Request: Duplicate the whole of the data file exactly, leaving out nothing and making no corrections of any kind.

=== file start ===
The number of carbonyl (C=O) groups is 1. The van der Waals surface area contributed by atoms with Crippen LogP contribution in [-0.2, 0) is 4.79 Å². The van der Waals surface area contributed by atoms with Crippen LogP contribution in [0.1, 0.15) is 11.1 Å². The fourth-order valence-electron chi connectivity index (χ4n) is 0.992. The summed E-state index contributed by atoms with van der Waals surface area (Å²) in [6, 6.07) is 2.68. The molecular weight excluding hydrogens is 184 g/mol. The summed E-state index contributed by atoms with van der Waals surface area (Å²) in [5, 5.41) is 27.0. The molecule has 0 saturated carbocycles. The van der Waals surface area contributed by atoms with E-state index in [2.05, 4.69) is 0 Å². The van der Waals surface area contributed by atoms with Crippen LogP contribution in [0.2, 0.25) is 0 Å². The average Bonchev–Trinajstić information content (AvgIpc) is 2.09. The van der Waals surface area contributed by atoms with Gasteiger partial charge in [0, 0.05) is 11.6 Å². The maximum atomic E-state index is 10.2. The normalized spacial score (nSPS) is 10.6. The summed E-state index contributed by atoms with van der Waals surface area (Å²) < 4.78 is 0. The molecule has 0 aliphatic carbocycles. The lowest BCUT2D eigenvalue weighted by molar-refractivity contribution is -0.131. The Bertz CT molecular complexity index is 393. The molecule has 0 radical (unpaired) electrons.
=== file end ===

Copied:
The number of carbonyl (C=O) groups is 1. The van der Waals surface area contributed by atoms with Crippen LogP contribution in [-0.2, 0) is 4.79 Å². The van der Waals surface area contributed by atoms with Crippen LogP contribution in [0.1, 0.15) is 11.1 Å². The fourth-order valence-electron chi connectivity index (χ4n) is 0.992. The summed E-state index contributed by atoms with van der Waals surface area (Å²) in [6, 6.07) is 2.68. The molecular weight excluding hydrogens is 184 g/mol. The summed E-state index contributed by atoms with van der Waals surface area (Å²) in [5, 5.41) is 27.0. The molecule has 0 saturated carbocycles. The van der Waals surface area contributed by atoms with E-state index in [2.05, 4.69) is 0 Å². The van der Waals surface area contributed by atoms with Crippen LogP contribution in [0.2, 0.25) is 0 Å². The average Bonchev–Trinajstić information content (AvgIpc) is 2.09. The van der Waals surface area contributed by atoms with Gasteiger partial charge in [0, 0.05) is 11.6 Å². The maximum atomic E-state index is 10.2. The normalized spacial score (nSPS) is 10.6. The summed E-state index contributed by atoms with van der Waals surface area (Å²) < 4.78 is 0. The molecule has 0 aliphatic carbocycles. The lowest BCUT2D eigenvalue weighted by molar-refractivity contribution is -0.131. The Bertz CT molecular complexity index is 393. The molecule has 0 radical (unpaired) electrons.